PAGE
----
George Santayana, American poet and philosopher it was who said that “those who do not remember the past are condemned to repeat it.” Africans in general did not start to write their own history until the bottom half of the last century.

Most of the early African history was written by Europeans. Even now, it would appear that African leaders and people still disdain history and collectively our social, political, legal and economic decisions are seldom guided by reference to African history and precedents. That partly explains why we repeat the same mistakes so often, and progress eludes us.

Perhaps it was the realisation that Nigerians don’t value history which emboldened a former President of Nigeria to remove history from the school curriculum. No British, American, Japanese, Chinese or German leader, among others, would have got away with it. Even the intellectual communities in most countries would have risen in revolt against that decision. But, Nigerian academics docilely accepted that atrocious decision without a murmur.

Consequently, anybody wanting to find out what happened in Nigeria in the 1970’s, for instance, can only laboriously assemble the pieces from newspapers and magazines. Granted, journalism represents the first draft of history, as an American editor had once pronounced. But news reports, interviews, analyses and features constitute only the basic materials of history. They seldom include all the pertinent information necessary for properly documented history.

The return of history to the academic syllabus by the Federal Government in May this year is, therefore, a welcome development because it provides Nigerians with a fresh opportunity to write their own history and to learn from them.

However, the return of history to the school syllabus poses several problems; mainly the supply of teachers and lecturers. When history was removed, the number of people seeking admission to study it in the universities dropped significantly for obvious reasons: there was no point pursuing a course which  would result inexorably in unemployment.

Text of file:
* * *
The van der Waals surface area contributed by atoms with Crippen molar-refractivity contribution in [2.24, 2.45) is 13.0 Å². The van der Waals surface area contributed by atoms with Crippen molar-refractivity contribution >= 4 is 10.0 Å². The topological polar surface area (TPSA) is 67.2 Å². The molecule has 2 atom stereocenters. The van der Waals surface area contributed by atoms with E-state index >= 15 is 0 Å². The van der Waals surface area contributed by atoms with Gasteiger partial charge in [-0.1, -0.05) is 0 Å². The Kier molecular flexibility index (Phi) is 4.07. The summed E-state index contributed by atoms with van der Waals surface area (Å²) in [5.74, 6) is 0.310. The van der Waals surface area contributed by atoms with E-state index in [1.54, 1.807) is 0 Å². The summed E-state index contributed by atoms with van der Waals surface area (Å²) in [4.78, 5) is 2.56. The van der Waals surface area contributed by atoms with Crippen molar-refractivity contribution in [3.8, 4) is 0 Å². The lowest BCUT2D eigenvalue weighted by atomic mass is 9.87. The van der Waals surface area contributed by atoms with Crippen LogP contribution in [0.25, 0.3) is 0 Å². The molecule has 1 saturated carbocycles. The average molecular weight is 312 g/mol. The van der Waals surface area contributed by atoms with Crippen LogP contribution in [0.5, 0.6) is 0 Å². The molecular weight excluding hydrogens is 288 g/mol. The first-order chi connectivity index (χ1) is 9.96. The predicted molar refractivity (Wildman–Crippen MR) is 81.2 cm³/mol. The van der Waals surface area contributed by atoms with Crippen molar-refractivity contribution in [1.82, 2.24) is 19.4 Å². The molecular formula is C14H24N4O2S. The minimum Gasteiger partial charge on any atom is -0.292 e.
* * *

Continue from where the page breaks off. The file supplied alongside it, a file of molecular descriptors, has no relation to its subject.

Few graduates of history are available to teach at secondary schools, and fewer still can be found to teach at the universities given the insistence on doctorate degrees for lecturers. The long break in what should have been a continuous process of nurturing historians has created a scarcity of teachers which will be difficult to overcome in a long time.

Perhaps one way governments and philanthropists can help is to offer more scholarships to those wanting to read history and to guarantee them employment when they finish. We need history because our past is almost as important as our future is.

Care must also be taken to assemble a well-selected, diverse committee of historians to create a narrative of our history that will reflect the truth of our past without prejudice, and at the same time reinforce efforts at nation-building.

 

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